“None of that stuff really helped me,” he admitted. “But at least I’m out of that house. I may not be making it to seder, but at least I’m not balled up in a corner avoiding my father’s belt for failing a farher on Shabbos afternoon,” he said.
And yet, after all he’d been through, Lazer was a maamin. He wasn’t a Shabbos desecrator, didn’t eat treif, and put on tefillin — usually just before shkiah.
“I got to believe,” he’d told me. “Hashem has to run the world because otherwise we’d need to make sense out of our pain and we can’t. Like, I have no other options or I’d have nothing at all to hang on to.”
Lazer’s story broke my heart. The mix of verbal and physical abuse combined with the constant pressure to excel in learning did atrocious things to young men.
As I pondered the best way to end our session, I took a sip from the water bottle at my side and winced. The shooting pain that went through my mouth was like an ice pick to my jaw.
Lazer saw my face and raised an eyebrow. “You okay?”
“For sure tzaddik, just Hashem reminding me that He runs the world, not me.”
“Well, if you want to get philosophical…. And Dr. Freedman, I know this was a last-minute appointment and your schedule is full, but any way you can squeeze me in before the zeman ends next week?”
He was finally trying to wake up earlier and to be proactive about his chronic misery. I decided to cut my lunch break out and fit him in.
“If it’s okay for me to eat a sandwich during our session, then I’ll see you Monday at 1:00.”
As I walked him outside, I felt the pain in my mouth again. It was definitely time to see my dentist.
Dr. Abramson had an office upstairs and was as nice a fellow as you could know. I took his next opening on Monday morning, where he discovered an abscess in one of my wisdom teeth. Basically, he said, the tooth had to come out, and the sooner the better.
“How about right now?” I asked him.
I knew he was busy, but he agreed, and a second later, his hygienist brought out the kit of anesthetic syringes and began numbing me up. As I heard the crack of the tooth popping from my jaw, I looked at the clock — and remembered that I’d slotted Lazer in for my lunch time. While I wouldn’t be eating that sandwich in the end, I was a bit concerned as to whether I’d be able to talk like a functional human being.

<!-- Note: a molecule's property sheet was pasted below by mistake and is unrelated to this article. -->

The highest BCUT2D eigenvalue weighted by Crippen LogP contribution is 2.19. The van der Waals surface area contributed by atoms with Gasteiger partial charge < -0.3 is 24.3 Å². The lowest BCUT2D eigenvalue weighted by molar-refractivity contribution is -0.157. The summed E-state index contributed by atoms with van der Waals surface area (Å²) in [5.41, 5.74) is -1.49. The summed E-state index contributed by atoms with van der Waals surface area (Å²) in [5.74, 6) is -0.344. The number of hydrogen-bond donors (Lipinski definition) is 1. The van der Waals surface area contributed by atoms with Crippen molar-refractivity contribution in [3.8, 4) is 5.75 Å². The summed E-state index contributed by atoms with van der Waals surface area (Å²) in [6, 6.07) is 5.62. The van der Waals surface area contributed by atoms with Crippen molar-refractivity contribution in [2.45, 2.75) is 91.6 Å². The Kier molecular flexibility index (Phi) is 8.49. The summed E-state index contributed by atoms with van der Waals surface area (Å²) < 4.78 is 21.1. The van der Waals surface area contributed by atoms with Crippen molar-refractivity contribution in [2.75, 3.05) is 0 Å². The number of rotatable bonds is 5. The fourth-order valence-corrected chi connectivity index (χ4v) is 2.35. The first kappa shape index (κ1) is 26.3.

I walked back to my office with a mouth full of gauze. Lazer was already sitting on the chair outside puffing his e-cigarette while watching something on his iPhone.
He followed me into the office and plopped down opposite me, scrutinizing my mouth.
“Dr. Freedman, are you okay? Last week you were wincing in pain, and now your face looks swollen.”
I took the wad of bloody gauze out of my mouth and threw it in the trash, much to Lazer’s horror.
“I used to be a lot smarter, Lazer, but I just lost a wisdom tooth.”
Lazer looked relieved and even chuckled at my joke as I took a swish of saltwater.
“Wow, I don’t believe it,” said Lazer, sounding genuinely moved. “You just had a tooth extraction and you still kept our appointment? You really did that for me? But I’m just a nobody.”
I thought of Dr. Abramson who’d just fit me in, and my mentors back in Boston who always came to the hospital even during blizzards. Isn’t that what we do for each other?
“Lazer, you’re not a nobody,” I said, as the anesthetic began to wear off. “You’re a beloved child of Hashem.”
I didn’t really think he believed it, but I did notice how he sat up just a little straighter.
To be continued…
(Originally featured in Mishpacha, Issue 905)